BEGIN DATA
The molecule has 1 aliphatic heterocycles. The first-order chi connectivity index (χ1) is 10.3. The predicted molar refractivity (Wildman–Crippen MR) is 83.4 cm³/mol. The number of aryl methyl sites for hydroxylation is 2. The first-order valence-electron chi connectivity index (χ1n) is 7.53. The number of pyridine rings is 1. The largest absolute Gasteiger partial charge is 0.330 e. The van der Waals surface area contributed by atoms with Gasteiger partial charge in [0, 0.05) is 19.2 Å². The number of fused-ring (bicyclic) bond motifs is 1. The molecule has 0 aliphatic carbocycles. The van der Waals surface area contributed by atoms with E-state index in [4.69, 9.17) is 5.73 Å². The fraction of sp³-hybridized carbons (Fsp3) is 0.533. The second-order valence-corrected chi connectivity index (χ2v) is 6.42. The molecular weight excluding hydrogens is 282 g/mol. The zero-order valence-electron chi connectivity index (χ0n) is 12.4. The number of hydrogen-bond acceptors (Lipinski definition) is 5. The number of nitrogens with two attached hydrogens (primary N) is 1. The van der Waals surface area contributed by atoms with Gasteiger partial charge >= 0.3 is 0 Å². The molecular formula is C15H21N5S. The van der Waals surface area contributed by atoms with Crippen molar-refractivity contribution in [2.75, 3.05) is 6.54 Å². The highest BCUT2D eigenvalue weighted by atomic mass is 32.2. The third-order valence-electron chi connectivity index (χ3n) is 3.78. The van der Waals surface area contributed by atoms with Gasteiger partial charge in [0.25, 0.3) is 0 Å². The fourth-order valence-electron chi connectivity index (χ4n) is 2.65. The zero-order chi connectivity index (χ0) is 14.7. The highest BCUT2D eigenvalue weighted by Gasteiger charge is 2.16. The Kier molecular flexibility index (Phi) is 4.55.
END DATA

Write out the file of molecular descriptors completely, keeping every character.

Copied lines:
The molecule has 1 aliphatic heterocycles. The first-order chi connectivity index (χ1) is 10.3. The predicted molar refractivity (Wildman–Crippen MR) is 83.4 cm³/mol. The number of aryl methyl sites for hydroxylation is 2. The first-order valence-electron chi connectivity index (χ1n) is 7.53. The number of pyridine rings is 1. The largest absolute Gasteiger partial charge is 0.330 e. The van der Waals surface area contributed by atoms with Gasteiger partial charge in [0, 0.05) is 19.2 Å². The number of fused-ring (bicyclic) bond motifs is 1. The molecule has 0 aliphatic carbocycles. The van der Waals surface area contributed by atoms with E-state index in [4.69, 9.17) is 5.73 Å². The fraction of sp³-hybridized carbons (Fsp3) is 0.533. The second-order valence-corrected chi connectivity index (χ2v) is 6.42. The molecular weight excluding hydrogens is 282 g/mol. The zero-order valence-electron chi connectivity index (χ0n) is 12.4. The number of hydrogen-bond acceptors (Lipinski definition) is 5. The number of nitrogens with two attached hydrogens (primary N) is 1. The van der Waals surface area contributed by atoms with Gasteiger partial charge >= 0.3 is 0 Å². The molecular formula is C15H21N5S. The van der Waals surface area contributed by atoms with Crippen molar-refractivity contribution in [2.75, 3.05) is 6.54 Å². The highest BCUT2D eigenvalue weighted by atomic mass is 32.2. The third-order valence-electron chi connectivity index (χ3n) is 3.78. The van der Waals surface area contributed by atoms with Gasteiger partial charge in [0.25, 0.3) is 0 Å². The fourth-order valence-electron chi connectivity index (χ4n) is 2.65. The zero-order chi connectivity index (χ0) is 14.7. The highest BCUT2D eigenvalue weighted by Gasteiger charge is 2.16. The Kier molecular flexibility index (Phi) is 4.55.